W.B. Yeats and the sharp hiss of a whip

Implementing the Treaty

Cartoon from the Irish Worker. Click below for a pdf of the full page

W.B. Yeats and the Sharp Hiss Of a Whip

A post by Gerry Watts

In August 1924, Jim Larkin’s Irish Worker featured a cartoon of William Butler Yeats wielding a whip, and referred to him as the ‘Gentle Poet.’ In the biographical sketch of Yeats on the official website of the Nobel Prize organisation, Yeats is described as ‘one of the outstanding and most influential twentieth-century poets writing in English.’ It is also stated that one of his recurring themes is ‘the contrast of art and life.’[1] In this short sketch there is no mention of Yeats’ elitism. Nor is there in the facts about Yeats on the Nobel Prize website, any mention of his support for Fascism.[2]

In 1933, the year that Eoin O’Duffy’s Blueshirts were to march on Dublin, Yeats wrote that de Valera had so forced the situation that:

A Fascist opposition is forming behind the scenes to be ready should some tragic situation develop … Our chosen colour is blue, and blue shirts are marching about all over the country, and their organiser tells me that [the choice of colour] was my suggestion.[3]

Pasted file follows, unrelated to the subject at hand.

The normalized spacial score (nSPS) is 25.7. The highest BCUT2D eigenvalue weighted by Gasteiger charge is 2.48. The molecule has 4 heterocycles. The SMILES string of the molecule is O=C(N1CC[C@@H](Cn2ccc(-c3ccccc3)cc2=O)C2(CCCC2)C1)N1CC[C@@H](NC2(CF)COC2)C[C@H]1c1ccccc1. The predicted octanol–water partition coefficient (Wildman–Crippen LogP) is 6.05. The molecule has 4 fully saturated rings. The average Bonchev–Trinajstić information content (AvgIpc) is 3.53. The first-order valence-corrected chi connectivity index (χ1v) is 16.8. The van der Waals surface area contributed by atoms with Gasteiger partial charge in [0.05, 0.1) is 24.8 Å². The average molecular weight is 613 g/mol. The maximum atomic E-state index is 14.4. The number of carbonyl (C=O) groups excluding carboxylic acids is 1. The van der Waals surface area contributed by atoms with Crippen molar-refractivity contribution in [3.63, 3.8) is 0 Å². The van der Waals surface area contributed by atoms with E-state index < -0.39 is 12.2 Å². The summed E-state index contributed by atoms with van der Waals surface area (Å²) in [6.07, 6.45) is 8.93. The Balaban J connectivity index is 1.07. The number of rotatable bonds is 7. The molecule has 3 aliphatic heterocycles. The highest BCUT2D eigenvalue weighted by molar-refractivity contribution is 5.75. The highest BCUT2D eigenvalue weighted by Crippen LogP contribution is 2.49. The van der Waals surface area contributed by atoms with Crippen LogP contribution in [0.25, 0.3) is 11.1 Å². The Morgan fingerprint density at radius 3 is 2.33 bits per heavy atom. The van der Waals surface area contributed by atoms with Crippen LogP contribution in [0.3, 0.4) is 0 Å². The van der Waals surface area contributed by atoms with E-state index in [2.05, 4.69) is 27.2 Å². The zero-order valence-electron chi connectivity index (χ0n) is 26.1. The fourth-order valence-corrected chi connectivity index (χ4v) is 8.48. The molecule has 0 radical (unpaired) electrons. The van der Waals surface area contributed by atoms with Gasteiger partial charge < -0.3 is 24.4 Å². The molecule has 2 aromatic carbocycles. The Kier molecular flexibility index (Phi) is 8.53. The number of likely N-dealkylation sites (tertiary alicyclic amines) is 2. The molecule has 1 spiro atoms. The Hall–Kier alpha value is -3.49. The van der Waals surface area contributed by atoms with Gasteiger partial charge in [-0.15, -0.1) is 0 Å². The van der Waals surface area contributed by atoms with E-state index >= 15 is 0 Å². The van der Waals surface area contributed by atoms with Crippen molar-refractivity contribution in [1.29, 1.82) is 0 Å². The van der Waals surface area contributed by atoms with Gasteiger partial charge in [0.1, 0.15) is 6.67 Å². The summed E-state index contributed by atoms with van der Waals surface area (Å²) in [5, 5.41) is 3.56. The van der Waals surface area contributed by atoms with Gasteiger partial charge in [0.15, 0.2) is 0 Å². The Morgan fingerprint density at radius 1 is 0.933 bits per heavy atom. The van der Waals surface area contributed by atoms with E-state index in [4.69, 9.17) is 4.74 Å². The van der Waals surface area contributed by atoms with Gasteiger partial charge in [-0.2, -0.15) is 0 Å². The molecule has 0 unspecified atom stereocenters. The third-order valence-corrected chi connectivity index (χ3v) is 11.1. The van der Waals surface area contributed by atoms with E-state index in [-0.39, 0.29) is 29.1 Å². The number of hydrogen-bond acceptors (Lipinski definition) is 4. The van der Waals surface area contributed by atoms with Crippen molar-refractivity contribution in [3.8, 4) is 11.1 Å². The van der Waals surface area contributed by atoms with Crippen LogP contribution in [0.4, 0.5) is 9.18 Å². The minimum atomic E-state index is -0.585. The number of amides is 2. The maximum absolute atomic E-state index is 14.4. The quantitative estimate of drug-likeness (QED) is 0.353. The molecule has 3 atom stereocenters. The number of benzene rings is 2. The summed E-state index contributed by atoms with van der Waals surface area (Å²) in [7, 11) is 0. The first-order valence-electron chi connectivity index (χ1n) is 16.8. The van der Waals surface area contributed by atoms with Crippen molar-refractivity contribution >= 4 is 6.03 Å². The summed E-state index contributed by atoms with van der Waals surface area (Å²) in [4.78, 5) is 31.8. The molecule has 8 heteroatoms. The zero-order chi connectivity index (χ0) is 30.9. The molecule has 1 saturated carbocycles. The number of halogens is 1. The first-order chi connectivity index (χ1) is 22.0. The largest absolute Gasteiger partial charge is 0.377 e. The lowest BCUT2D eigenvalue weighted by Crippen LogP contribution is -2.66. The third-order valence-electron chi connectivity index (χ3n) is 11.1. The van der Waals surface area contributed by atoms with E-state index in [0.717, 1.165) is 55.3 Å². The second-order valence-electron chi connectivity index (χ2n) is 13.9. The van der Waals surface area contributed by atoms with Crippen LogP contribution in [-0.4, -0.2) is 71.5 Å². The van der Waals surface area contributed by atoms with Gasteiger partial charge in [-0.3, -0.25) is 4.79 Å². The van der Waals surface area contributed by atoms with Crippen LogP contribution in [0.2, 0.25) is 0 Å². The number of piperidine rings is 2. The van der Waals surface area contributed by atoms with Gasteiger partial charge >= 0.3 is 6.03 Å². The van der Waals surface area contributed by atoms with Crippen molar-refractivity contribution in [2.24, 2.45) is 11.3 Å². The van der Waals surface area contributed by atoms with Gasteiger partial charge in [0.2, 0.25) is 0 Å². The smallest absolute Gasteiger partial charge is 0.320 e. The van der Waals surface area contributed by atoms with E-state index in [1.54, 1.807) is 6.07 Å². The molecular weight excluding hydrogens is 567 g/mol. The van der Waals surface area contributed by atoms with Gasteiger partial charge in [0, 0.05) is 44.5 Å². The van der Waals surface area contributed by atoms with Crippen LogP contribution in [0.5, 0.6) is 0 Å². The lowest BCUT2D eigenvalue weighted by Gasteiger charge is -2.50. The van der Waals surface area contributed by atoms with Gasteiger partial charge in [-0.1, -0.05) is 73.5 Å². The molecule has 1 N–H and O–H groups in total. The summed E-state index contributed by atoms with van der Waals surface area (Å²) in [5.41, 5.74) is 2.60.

Writers often try to pass off this phase of Yeats’ life as an aberration, a mistake—of being caught-up in the moment. In fact, Yeats has a history of admiration of, and association with, repressive regimes, and brutal measures. For example, his admiration of Mussolini is known.[4] Yeats was also a member of the Seanad (the lower house) of the Irish Free State parliament. The Irish Free State government has been described as a reactionary, conservative government; with its leading lights coming from ‘establishment Ireland in-waiting’; typically, graduates of Clongowes Wood and UCD.[5] The 1922 Constitution was brought in with the proclaimed separation of powers[6] but the laws enacted by the new government between 1922 and 1924 were extremely repressive (the Public Safety Act of 1923 was followed by two further Public Safety Acts in 1924: the Powers of Arrest and Detention; and, the Punishment of Offences).[7] This was designed to bolster, in part, the Treatyite government vis á vis the republicans. However, the Acts were to be used wherever civil disturbance occurred, and hence could be used against radicals within the labour movement.[8] The Powers of Arrest and Detention Act was used against followers of James Larkin at a decisive moment in their struggle with the incumbent leadership of the ITGWU in May 1924. Minister O’Higgins was the driving force behind the legislation, which included the death penalty, hard labour and whipping, and he was dogged in his defence of the Acts, and resolute in his opposition to any meaningful amendments.[9]